Discovering a New Favorite: Gyula Krúdy

May 29, 2014 at 3:46 am Leave a comment

Part of my quest to read as many unread books on my shelves as possible before moving.

Gyula KrudyAt a certain point in the life of any reader, and I’m not sure when, the era of easily finding new favorite authors ends. Indeed, my childhood and adolescence were so positively peppered with new-found favorites that I can’t even remember when and where I acquired most of them. I wonder if this is somehow tied into how much there is to learn and discover in general when you’re young. Amidst everything being new and splendid, it’s easy to imagine how you’d be pummeled with new and splendid authors, too.

However, the last decade or so (referred to by some as “adulthood”) has been marked by a sharp decrease for me. Off the top of my head, I can think of pretty much every new favorite author I’ve discovered in that time and when it happened—Anne Fadiman (2005), Susanna Clarke (2007), Neil Gaiman (2010), and so on. These are not just good writers of good books. These are favorites. These are kindred-spirit-level good reads that speak to me on a whole level apart from entertainment or pastime.

And, sadly, they’ve become few and far between. Thus, as time goes on, it is ever more delightful and precious to find new favorite authors. Whenever I do, I find myself aglow with excitement at such a rare treasure, almost incredulous at how immediately and how much I love and connect with his or her work.

In the last two weeks, I’m delighted to report that I found a new one—Gyula Krúdy.

I’ll be the first to admit I don’t know much about him biographically, but I’m a big fan of reading new authors blindly. So I have been deeply enjoying Krúdy’s work despite knowing very little about him. All the book jackets herald him as a precursor to the contemporary magic realism movement (Rushdie, Garcia Marquez, etc.) as well as a capturer of fin-de-siècle Hungarian culture. Not being a scholar of either topic, I can’t really confirm or deny such claims, but I can confirm that his stories are transportive.

As best I can describe it, his style crosses Henry James with Lord Dunsany. And maybe some Julian Barnes (and, yes, probably Gabriel Garcia Marquez, too) thrown in for good measure. The stories I’ve been reading are grand and imaginative, but also touching in their exploration of the individual and society. Krúdy’s ability to transport himself, and the reader along with him, into any character’s mind, from a teenage heiress to a dying aesthete, is remarkable. Not to mention his amazing evocation of place!

The Adventures of Sindbad

Krúdy came to my attention entirely by chance whilst ambling through the Hungarian literature section of Butler Library before I left New York. My wide-ranging book club had chosen László Krasznahorkai for its May read and I got a little distracted on my way to pick up The Melancholy of Resistance. For some reason, Krúdy’s The Adventures of Sindbad drew my attention and it came home with me along with the Krasznahorkai.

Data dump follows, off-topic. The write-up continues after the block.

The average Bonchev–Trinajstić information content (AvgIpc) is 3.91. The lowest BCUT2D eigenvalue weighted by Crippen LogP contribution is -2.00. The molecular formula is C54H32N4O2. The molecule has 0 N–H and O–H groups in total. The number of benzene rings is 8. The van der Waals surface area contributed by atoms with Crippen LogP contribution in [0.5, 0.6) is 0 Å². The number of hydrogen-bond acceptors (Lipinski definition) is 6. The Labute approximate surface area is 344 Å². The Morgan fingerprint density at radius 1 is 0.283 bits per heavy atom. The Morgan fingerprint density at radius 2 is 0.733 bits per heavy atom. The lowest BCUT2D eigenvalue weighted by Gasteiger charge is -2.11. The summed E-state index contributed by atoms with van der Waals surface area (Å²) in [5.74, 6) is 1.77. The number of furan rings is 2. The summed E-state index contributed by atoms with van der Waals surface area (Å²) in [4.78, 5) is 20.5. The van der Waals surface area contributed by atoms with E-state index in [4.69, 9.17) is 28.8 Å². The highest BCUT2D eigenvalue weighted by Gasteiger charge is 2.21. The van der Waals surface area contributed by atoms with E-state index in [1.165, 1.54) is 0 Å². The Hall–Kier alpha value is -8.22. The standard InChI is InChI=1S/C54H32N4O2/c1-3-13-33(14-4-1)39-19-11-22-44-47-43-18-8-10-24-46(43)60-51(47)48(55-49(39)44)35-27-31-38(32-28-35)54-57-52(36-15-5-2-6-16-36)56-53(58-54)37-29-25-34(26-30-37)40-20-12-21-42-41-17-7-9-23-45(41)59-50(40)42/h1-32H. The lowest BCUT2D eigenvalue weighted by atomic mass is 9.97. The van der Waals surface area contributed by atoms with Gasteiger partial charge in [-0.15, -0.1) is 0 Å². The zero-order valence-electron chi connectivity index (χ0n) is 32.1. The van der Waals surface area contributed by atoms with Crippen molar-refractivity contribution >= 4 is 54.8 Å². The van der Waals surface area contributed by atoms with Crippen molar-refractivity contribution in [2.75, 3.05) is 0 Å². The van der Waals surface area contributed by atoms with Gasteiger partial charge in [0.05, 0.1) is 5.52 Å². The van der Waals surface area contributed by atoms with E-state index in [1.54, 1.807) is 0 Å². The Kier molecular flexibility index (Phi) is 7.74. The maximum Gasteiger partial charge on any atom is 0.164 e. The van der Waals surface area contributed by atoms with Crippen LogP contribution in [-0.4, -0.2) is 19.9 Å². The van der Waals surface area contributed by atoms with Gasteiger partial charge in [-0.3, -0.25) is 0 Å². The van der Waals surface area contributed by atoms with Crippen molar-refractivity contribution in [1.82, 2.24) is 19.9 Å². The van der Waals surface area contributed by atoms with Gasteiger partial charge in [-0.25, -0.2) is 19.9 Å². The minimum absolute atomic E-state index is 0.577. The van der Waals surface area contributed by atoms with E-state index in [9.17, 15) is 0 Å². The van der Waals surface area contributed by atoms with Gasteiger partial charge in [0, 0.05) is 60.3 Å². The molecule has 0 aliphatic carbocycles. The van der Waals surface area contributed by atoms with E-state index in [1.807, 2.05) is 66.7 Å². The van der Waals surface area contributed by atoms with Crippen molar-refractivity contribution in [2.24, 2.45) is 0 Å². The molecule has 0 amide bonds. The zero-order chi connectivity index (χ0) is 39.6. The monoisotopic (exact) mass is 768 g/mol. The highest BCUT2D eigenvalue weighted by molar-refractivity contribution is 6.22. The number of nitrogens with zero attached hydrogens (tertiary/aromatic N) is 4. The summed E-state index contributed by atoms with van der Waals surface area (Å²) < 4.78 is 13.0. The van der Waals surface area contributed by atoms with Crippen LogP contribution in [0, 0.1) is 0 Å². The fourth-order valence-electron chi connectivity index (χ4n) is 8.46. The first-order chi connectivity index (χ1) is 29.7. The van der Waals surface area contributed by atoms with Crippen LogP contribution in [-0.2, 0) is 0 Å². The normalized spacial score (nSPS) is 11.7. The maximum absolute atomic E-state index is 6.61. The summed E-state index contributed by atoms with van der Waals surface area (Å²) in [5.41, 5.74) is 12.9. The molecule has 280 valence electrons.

I started reading Sindbad as I tried to finish all my library books before leaving the city, but only got about one-third of the way in before being forced to return the book and move. Sindbad is the very imaginative telling of various stories, all out of time and place, from one man’s life. It’s inspired more by Scheherazade than Sinbad, I think, but the title character takes his name from the traveling Arabian hero and, so far, his “real” name has yet to be disclosed. It’s a lovely read and one particularly well-suited to subway rides as each chapter/story is fairly self-contained.

After having to return Sindbad to the library before I was done with it, a quest to buy my own copy resulted in me taking home Krúdy’s Sunflower instead. This, in turn, led to confirmation of his New Favorite Author status. I spent my first few nights on Nantucket before I had unpacked any sort of technology reading Sunflower in a gigantic and somewhat run-down historic house. The book begins thusly:

The young miss lay abed reading a novel by the light of the candelabra. She heard faint creaks from another part of the townhouse: was someone walking in a remote room? She lowered her book and listened. The hands of the clock were creeping up on midnight like some soul climbing a rock face.

My introduction to Sunflower could not have been more perfect in terms of place if I had tried. Sunflower

Sunflower is essentially a love story, but it’s more an exploration of various characters and their inner monologues than a straight fairy tale (and the ending is about as un-fairy-tale-ish as you can get). Krúdy seems more concerned with the inner life than necessarily explaining each part of the plot and it actually works beautifully. By the end of it, I had ordered The Adventures of Sindbad online and was actively scouring the local library for more of his work.

So right now I’m finishing up Sindbad and then I’m tremendously excited to explore the rest of his canon, too. Imagine! A whole new and prolific author to explore from soup to nuts! So often new favorite authors are contemporary, so you’re left to wait in painful anticipation for years in between new releases. Finding a new favorite author with a whole backlog to explore makes me feel a bit like Howard Carter: upon discovering Tutankhamen’s tomb, he was asked, “Can you see anything?” To which he famously replied, “Yes, wonderful things.”

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Entry filed under: Classics. Tags: , , , , .

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